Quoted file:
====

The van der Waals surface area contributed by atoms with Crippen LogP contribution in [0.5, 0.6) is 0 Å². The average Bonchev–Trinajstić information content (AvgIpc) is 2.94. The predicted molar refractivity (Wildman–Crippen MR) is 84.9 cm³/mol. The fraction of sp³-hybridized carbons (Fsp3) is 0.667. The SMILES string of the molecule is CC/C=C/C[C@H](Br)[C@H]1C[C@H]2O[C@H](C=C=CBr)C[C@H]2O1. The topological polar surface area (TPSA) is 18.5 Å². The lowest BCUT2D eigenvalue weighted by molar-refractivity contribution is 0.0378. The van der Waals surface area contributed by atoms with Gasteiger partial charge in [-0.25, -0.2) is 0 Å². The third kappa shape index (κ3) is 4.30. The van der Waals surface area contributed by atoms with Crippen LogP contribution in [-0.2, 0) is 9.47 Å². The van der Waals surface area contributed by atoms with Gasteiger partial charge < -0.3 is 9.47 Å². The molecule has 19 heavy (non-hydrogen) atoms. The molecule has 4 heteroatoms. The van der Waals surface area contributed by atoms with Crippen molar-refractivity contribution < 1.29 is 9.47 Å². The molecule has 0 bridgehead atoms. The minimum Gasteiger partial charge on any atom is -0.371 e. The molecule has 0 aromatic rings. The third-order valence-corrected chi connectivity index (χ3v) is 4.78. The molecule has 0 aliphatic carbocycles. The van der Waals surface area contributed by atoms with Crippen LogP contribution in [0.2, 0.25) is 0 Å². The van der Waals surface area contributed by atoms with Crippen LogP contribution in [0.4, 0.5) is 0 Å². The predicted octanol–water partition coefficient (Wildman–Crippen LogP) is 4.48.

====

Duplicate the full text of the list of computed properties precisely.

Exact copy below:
The van der Waals surface area contributed by atoms with Crippen LogP contribution in [0.5, 0.6) is 0 Å². The average Bonchev–Trinajstić information content (AvgIpc) is 2.94. The predicted molar refractivity (Wildman–Crippen MR) is 84.9 cm³/mol. The fraction of sp³-hybridized carbons (Fsp3) is 0.667. The SMILES string of the molecule is CC/C=C/C[C@H](Br)[C@H]1C[C@H]2O[C@H](C=C=CBr)C[C@H]2O1. The topological polar surface area (TPSA) is 18.5 Å². The lowest BCUT2D eigenvalue weighted by molar-refractivity contribution is 0.0378. The van der Waals surface area contributed by atoms with Gasteiger partial charge in [-0.25, -0.2) is 0 Å². The third kappa shape index (κ3) is 4.30. The van der Waals surface area contributed by atoms with Crippen LogP contribution in [-0.2, 0) is 9.47 Å². The van der Waals surface area contributed by atoms with Gasteiger partial charge < -0.3 is 9.47 Å². The molecule has 19 heavy (non-hydrogen) atoms. The molecule has 4 heteroatoms. The van der Waals surface area contributed by atoms with Crippen molar-refractivity contribution < 1.29 is 9.47 Å². The molecule has 0 bridgehead atoms. The minimum Gasteiger partial charge on any atom is -0.371 e. The molecule has 0 aromatic rings. The third-order valence-corrected chi connectivity index (χ3v) is 4.78. The molecule has 0 aliphatic carbocycles. The van der Waals surface area contributed by atoms with Crippen LogP contribution in [0.2, 0.25) is 0 Å². The van der Waals surface area contributed by atoms with Crippen LogP contribution in [0.4, 0.5) is 0 Å². The predicted octanol–water partition coefficient (Wildman–Crippen LogP) is 4.48.